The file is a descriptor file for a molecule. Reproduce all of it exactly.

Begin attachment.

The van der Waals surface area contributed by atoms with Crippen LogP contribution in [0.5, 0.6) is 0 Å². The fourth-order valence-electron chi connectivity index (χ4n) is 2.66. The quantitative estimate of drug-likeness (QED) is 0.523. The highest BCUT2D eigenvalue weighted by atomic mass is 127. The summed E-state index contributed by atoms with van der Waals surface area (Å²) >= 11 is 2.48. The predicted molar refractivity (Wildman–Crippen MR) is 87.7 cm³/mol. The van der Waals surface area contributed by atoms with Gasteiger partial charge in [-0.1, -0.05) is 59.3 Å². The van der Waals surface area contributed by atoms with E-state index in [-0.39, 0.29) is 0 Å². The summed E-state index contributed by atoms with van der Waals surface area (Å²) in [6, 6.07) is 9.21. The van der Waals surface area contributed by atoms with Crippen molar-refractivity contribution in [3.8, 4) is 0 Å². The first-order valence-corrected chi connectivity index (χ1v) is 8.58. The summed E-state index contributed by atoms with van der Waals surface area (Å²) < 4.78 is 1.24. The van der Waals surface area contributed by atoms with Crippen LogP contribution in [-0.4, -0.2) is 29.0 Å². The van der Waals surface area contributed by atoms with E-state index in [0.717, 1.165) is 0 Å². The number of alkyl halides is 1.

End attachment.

The van der Waals surface area contributed by atoms with Crippen LogP contribution in [0.5, 0.6) is 0 Å². The fourth-order valence-electron chi connectivity index (χ4n) is 2.66. The quantitative estimate of drug-likeness (QED) is 0.523. The highest BCUT2D eigenvalue weighted by atomic mass is 127. The summed E-state index contributed by atoms with van der Waals surface area (Å²) >= 11 is 2.48. The predicted molar refractivity (Wildman–Crippen MR) is 87.7 cm³/mol. The van der Waals surface area contributed by atoms with Gasteiger partial charge in [-0.1, -0.05) is 59.3 Å². The van der Waals surface area contributed by atoms with E-state index in [-0.39, 0.29) is 0 Å². The summed E-state index contributed by atoms with van der Waals surface area (Å²) in [6, 6.07) is 9.21. The van der Waals surface area contributed by atoms with Crippen molar-refractivity contribution in [3.8, 4) is 0 Å². The first-order valence-corrected chi connectivity index (χ1v) is 8.58. The summed E-state index contributed by atoms with van der Waals surface area (Å²) < 4.78 is 1.24. The van der Waals surface area contributed by atoms with Crippen LogP contribution in [-0.4, -0.2) is 29.0 Å². The van der Waals surface area contributed by atoms with E-state index in [0.717, 1.165) is 0 Å². The number of alkyl halides is 1.